I guess you thought you had me this time by denying that I existed, by breaking my heart, by disowning me. It had always worked in the past, with me acquiescing to your demands, tiptoeing on eggshells, towing your rigid, unforgiving line…

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Lots, Items, Knacks, Everything

Bargaining is almost a requirement where I live. If not to get the best price, it allows me to maintain face so that my friends don’t immediately claim “But I got it for only …” As a guest in the country (Indonesia) I am always guaranteed to get a “special price” but it is rarely one I would choose. But I must beware becoming the smart shopper who knows too much. Bahasa Indonesian has a phrase for it that translates roughly as “overthinking.”

The following post illustrates the point in poetry.


By Deb Whittam

To the counter she marched
resolute, chin held high as
she looked the shopkeeper
directly in the eye.

That painting, there, the one
above the door, I’ll give
you twenty dollars,
not a penny more.

Silence met her words
but with a nod he agreed
and painting in her hand, she smirked,
there had been no need to plead.

At home she unwrapped
her highly sought after prize
only to discover on the frame
a notation that made shock arise.

twenty she had paid,
twenty she had offered,
but the tag clearly stated
clearance – just one dollar.

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Silver-Tongued – Friday’s Word of the Day

This is on writing, the importance of words. They are not to be regurgitated in some sort of verbal vomit to illustrate a writer’s superiority in use of vocabulary or in ability to mimic and follow trends. Words can be used to express honest thoughts and emotions. Which brings us to an unacknowledged point by speakers whose sole mission is either to fill silence or shout down the more timid. Those wishing to express themselves can be civil and polite. Admittedly, this means speakers, writers and tweeters must know some commonly accepted civil conventions. A lot of these “rules” are learned though Reading books! There are presently a few public examples of speakers who not only do not read; they only hear what they want to hear. Civilization has invented audiobooks but even that seems to challenge those who already know it all.

Sorry, it is my rant. As usual, I find things much better expressed by Kat Myrman who presents several great points below.

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Today’s Word of the Day is silver-tongued. Oh dictionary.com you make this too easy! To be silver-tongued means to speak persuasively; eloquently: a silver-tongued orator.

It’s origin according to dictionary.com:

Silver-tongued may be named for the pleasing resonance of a silver bell. Even more pleasing and eloquent, therefore, would be chrysostom or chrysostomos “golden-mouthed,” from Greek chrysόstomos, from chrysόs “gold” and stόma “mouth.” As an epithet, chrysostom is reserved for the ancient Greek philosopher and historian Dio (or Dion) Chrysostom (c40–c115 a.d.), but in particular for the Greek patriarch and Church Father John Chrysostom (c347–407). On the first page of Ulysses, the unreliable, malevolent narrator refers to Buck Mulligan, who has gold fillings in his teeth and a very bawdy wit, as chrysostomos. Silver-tongued entered English in the late 16th century.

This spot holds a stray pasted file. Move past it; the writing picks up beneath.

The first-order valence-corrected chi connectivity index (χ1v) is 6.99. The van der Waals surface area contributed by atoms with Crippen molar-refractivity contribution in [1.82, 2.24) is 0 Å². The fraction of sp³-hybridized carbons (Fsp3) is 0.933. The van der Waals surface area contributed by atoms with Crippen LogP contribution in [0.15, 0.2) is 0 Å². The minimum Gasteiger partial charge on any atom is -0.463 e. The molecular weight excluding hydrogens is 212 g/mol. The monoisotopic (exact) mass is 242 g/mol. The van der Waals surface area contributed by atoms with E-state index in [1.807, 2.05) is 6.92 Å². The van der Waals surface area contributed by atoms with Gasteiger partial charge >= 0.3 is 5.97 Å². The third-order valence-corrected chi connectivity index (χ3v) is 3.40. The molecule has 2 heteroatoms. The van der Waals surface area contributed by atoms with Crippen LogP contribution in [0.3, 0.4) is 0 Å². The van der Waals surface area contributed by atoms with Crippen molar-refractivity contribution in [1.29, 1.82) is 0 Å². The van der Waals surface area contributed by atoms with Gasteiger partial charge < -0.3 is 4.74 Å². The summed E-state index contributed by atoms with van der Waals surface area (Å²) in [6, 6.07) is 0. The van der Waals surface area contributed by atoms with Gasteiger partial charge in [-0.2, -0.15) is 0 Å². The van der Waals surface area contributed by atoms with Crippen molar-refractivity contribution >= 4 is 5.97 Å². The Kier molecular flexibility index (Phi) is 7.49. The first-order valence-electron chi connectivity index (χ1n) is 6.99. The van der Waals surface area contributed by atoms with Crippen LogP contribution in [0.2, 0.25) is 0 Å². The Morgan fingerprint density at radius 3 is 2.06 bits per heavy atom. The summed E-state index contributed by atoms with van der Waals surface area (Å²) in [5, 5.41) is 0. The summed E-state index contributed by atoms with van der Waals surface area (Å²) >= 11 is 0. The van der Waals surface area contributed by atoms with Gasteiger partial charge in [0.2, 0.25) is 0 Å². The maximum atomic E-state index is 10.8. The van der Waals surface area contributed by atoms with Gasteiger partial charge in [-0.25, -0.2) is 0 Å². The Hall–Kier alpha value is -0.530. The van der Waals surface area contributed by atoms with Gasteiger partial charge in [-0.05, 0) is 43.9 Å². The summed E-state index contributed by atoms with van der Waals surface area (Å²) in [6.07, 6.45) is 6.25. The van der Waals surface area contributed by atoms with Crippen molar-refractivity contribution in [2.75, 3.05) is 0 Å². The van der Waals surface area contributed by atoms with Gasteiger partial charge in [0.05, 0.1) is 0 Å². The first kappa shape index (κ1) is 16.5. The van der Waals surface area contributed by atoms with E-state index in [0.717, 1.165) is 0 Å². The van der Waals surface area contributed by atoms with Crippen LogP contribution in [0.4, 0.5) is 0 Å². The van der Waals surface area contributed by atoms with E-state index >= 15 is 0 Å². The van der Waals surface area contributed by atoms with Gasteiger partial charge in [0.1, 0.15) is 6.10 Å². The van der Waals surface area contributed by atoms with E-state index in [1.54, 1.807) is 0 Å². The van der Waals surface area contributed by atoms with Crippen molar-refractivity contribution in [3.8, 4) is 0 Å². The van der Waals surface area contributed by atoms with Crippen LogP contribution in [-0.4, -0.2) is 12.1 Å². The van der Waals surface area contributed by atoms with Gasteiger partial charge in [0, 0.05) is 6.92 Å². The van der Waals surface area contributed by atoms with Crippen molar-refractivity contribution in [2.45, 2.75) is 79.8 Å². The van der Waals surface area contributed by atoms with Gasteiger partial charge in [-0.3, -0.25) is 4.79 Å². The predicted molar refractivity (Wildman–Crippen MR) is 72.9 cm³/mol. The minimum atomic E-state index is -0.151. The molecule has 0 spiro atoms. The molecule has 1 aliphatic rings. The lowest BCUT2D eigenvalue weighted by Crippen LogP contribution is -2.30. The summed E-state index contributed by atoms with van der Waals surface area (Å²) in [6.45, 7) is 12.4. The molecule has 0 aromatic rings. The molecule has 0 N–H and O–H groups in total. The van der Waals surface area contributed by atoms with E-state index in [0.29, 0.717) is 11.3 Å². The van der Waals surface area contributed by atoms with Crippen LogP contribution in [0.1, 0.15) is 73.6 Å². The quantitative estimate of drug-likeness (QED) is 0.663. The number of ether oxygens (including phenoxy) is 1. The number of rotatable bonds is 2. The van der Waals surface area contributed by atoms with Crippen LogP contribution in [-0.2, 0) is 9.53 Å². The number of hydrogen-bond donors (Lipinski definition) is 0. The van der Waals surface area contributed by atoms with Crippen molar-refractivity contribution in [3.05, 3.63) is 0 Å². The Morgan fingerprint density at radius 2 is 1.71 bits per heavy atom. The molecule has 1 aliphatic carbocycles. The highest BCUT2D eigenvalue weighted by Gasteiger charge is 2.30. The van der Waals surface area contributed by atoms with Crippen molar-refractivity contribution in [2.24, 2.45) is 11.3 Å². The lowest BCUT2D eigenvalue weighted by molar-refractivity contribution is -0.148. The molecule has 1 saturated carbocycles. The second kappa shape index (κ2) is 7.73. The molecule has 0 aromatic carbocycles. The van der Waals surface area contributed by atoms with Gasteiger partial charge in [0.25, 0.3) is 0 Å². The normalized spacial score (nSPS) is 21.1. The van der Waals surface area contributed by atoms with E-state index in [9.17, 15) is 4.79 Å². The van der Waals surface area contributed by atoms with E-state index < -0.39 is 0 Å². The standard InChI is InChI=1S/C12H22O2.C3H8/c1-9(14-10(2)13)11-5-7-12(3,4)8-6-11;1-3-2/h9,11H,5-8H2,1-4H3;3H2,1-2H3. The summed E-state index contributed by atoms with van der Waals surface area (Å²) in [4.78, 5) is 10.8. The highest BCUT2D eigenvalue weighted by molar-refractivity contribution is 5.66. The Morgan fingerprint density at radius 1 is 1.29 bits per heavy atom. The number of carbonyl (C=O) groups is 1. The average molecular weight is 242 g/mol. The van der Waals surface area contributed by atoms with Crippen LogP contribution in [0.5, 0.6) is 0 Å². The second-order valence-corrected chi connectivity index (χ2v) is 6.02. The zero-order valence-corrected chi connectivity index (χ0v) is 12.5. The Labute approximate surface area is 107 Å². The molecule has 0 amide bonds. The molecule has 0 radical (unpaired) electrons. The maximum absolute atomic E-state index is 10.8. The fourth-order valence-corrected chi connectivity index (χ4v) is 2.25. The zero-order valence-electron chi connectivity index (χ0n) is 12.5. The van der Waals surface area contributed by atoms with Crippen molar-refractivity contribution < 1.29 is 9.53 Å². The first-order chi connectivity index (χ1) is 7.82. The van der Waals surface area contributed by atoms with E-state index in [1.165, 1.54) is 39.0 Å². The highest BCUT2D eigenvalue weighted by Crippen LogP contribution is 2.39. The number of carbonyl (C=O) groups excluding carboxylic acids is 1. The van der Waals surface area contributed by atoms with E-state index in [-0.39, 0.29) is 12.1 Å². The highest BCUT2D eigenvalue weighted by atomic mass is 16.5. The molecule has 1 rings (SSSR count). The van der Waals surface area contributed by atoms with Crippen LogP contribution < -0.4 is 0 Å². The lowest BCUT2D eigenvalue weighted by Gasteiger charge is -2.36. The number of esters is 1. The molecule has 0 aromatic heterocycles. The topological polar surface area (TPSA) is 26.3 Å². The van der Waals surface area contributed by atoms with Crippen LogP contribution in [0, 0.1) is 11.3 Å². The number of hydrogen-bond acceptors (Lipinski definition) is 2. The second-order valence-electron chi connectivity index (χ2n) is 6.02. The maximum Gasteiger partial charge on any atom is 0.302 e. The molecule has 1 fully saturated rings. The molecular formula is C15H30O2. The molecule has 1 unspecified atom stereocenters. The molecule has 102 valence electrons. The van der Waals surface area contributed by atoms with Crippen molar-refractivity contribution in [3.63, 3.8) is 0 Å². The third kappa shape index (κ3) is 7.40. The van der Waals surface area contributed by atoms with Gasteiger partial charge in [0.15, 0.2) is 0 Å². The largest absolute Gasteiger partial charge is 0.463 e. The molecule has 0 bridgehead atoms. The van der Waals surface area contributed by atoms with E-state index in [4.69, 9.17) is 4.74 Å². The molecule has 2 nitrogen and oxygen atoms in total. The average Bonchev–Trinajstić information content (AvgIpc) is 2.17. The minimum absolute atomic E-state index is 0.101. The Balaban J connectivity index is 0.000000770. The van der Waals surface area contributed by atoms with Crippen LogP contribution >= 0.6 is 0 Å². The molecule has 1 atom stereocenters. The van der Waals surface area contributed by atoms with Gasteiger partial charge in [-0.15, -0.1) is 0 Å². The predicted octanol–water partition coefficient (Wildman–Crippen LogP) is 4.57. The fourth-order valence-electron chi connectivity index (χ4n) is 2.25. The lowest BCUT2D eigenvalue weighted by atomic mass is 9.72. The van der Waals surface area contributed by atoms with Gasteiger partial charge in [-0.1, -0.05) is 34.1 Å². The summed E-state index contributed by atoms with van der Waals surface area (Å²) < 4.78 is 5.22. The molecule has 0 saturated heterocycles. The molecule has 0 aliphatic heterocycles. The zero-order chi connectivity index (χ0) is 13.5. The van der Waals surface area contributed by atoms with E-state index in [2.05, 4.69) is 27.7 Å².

The art of eloquent speech is in short supply these days. We communicate in so many ways…

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Twittering Tale #64 – 26 December 2017

Kat challenges you to reflect on the notion of time as 2017 quickly approaches its own demise. One of the lovers in this tale may have had a very limited 8-minute existence in 2018. Or maybe it is just past noon on one of the few days left in 2017. It might be grandpa’s watch noting the time when gramps stopped working. Kat provides us a picture prompt, a rather sad and sober (oh, no!! It is not the time for sober!) interpretation of the picture, and a challenge. You have the time. The semester is over, exams are done, grades are posted, so why not sit back, reflect on what is done, and think about “watching” for new opportunities in the new year.

I reblogged this as soon as I saw it to give all of you as much time as possible to participate in the challenge. Now, taking my own advice, I will retreat into a coma like state of reflection to come up with my own “Twittering Tale.”

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About the challenge: Each Tuesday I will provide a photo prompt. Your mission, if you choose to accept the challenge, is to tell a story in 280 characters or less. When you write your tale, be sure to let me know in the comments with a link to your tale.

A final note: if you need help tracking the number of characters in your story, there is a nifty online tool that will count for you at charactercountonline.com.

I will do a roundup each Tuesday, along with providing a new prompt. And if for some reason I missed your entry in the Roundup, as I have occasionally done, please let me know. I want to be sure to include your tale.

Finally, have fun!

And REMEMBER…you have 280 characters (spaces and punctuation included), to tell your tale…and a week to do it. I can’t wait to see what you create…